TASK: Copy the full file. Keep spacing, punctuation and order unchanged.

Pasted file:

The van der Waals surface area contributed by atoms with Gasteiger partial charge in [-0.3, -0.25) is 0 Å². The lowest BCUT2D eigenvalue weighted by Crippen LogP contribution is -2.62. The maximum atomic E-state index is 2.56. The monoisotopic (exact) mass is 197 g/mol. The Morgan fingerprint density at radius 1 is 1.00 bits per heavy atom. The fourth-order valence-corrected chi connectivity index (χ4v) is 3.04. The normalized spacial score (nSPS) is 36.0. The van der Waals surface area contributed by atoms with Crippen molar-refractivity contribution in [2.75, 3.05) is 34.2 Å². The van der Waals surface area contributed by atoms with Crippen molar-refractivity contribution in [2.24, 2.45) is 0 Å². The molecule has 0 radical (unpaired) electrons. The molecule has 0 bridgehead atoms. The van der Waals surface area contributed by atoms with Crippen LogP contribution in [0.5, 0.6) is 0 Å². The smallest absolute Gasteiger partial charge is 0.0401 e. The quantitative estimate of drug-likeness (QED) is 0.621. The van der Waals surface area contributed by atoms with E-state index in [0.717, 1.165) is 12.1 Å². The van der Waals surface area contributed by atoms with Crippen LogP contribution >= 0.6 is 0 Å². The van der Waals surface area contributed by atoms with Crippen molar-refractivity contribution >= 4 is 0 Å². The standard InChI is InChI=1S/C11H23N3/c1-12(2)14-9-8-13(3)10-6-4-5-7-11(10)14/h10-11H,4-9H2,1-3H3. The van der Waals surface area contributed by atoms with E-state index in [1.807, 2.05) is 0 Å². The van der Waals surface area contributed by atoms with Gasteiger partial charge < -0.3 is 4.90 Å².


The van der Waals surface area contributed by atoms with Gasteiger partial charge in [-0.3, -0.25) is 0 Å². The lowest BCUT2D eigenvalue weighted by Crippen LogP contribution is -2.62. The maximum atomic E-state index is 2.56. The monoisotopic (exact) mass is 197 g/mol. The Morgan fingerprint density at radius 1 is 1.00 bits per heavy atom. The fourth-order valence-corrected chi connectivity index (χ4v) is 3.04. The normalized spacial score (nSPS) is 36.0. The van der Waals surface area contributed by atoms with Crippen molar-refractivity contribution in [2.75, 3.05) is 34.2 Å². The van der Waals surface area contributed by atoms with Crippen molar-refractivity contribution in [2.24, 2.45) is 0 Å². The molecule has 0 radical (unpaired) electrons. The molecule has 0 bridgehead atoms. The van der Waals surface area contributed by atoms with Crippen LogP contribution in [0.5, 0.6) is 0 Å². The smallest absolute Gasteiger partial charge is 0.0401 e. The quantitative estimate of drug-likeness (QED) is 0.621. The van der Waals surface area contributed by atoms with E-state index in [0.717, 1.165) is 12.1 Å². The van der Waals surface area contributed by atoms with Crippen LogP contribution >= 0.6 is 0 Å². The van der Waals surface area contributed by atoms with Crippen molar-refractivity contribution >= 4 is 0 Å². The standard InChI is InChI=1S/C11H23N3/c1-12(2)14-9-8-13(3)10-6-4-5-7-11(10)14/h10-11H,4-9H2,1-3H3. The van der Waals surface area contributed by atoms with E-state index in [1.807, 2.05) is 0 Å². The van der Waals surface area contributed by atoms with Gasteiger partial charge < -0.3 is 4.90 Å².